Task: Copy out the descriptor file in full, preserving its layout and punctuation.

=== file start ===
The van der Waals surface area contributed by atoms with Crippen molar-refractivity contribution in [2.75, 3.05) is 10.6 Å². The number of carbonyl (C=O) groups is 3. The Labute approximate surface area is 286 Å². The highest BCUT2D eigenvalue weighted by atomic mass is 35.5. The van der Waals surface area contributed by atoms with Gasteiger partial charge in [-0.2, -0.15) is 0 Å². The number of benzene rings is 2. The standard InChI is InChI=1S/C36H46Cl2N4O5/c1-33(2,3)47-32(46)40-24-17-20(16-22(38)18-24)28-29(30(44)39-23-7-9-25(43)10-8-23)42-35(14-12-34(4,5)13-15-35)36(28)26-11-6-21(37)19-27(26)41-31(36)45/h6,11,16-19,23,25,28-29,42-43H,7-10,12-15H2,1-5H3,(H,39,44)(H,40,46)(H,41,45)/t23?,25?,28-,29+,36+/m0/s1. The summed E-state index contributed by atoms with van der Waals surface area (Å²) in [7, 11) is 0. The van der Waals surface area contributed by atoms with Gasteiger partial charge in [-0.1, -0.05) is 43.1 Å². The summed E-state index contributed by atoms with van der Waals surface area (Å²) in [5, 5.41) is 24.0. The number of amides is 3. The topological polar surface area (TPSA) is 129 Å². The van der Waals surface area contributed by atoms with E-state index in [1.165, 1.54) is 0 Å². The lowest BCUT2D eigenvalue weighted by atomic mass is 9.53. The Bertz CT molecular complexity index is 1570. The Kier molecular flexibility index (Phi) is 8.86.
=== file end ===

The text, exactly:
The van der Waals surface area contributed by atoms with Crippen molar-refractivity contribution in [2.75, 3.05) is 10.6 Å². The number of carbonyl (C=O) groups is 3. The Labute approximate surface area is 286 Å². The highest BCUT2D eigenvalue weighted by atomic mass is 35.5. The van der Waals surface area contributed by atoms with Gasteiger partial charge in [-0.2, -0.15) is 0 Å². The number of benzene rings is 2. The standard InChI is InChI=1S/C36H46Cl2N4O5/c1-33(2,3)47-32(46)40-24-17-20(16-22(38)18-24)28-29(30(44)39-23-7-9-25(43)10-8-23)42-35(14-12-34(4,5)13-15-35)36(28)26-11-6-21(37)19-27(26)41-31(36)45/h6,11,16-19,23,25,28-29,42-43H,7-10,12-15H2,1-5H3,(H,39,44)(H,40,46)(H,41,45)/t23?,25?,28-,29+,36+/m0/s1. The summed E-state index contributed by atoms with van der Waals surface area (Å²) in [7, 11) is 0. The van der Waals surface area contributed by atoms with Gasteiger partial charge in [-0.1, -0.05) is 43.1 Å². The summed E-state index contributed by atoms with van der Waals surface area (Å²) in [5, 5.41) is 24.0. The number of amides is 3. The topological polar surface area (TPSA) is 129 Å². The van der Waals surface area contributed by atoms with E-state index in [1.165, 1.54) is 0 Å². The lowest BCUT2D eigenvalue weighted by atomic mass is 9.53. The Bertz CT molecular complexity index is 1570. The Kier molecular flexibility index (Phi) is 8.86.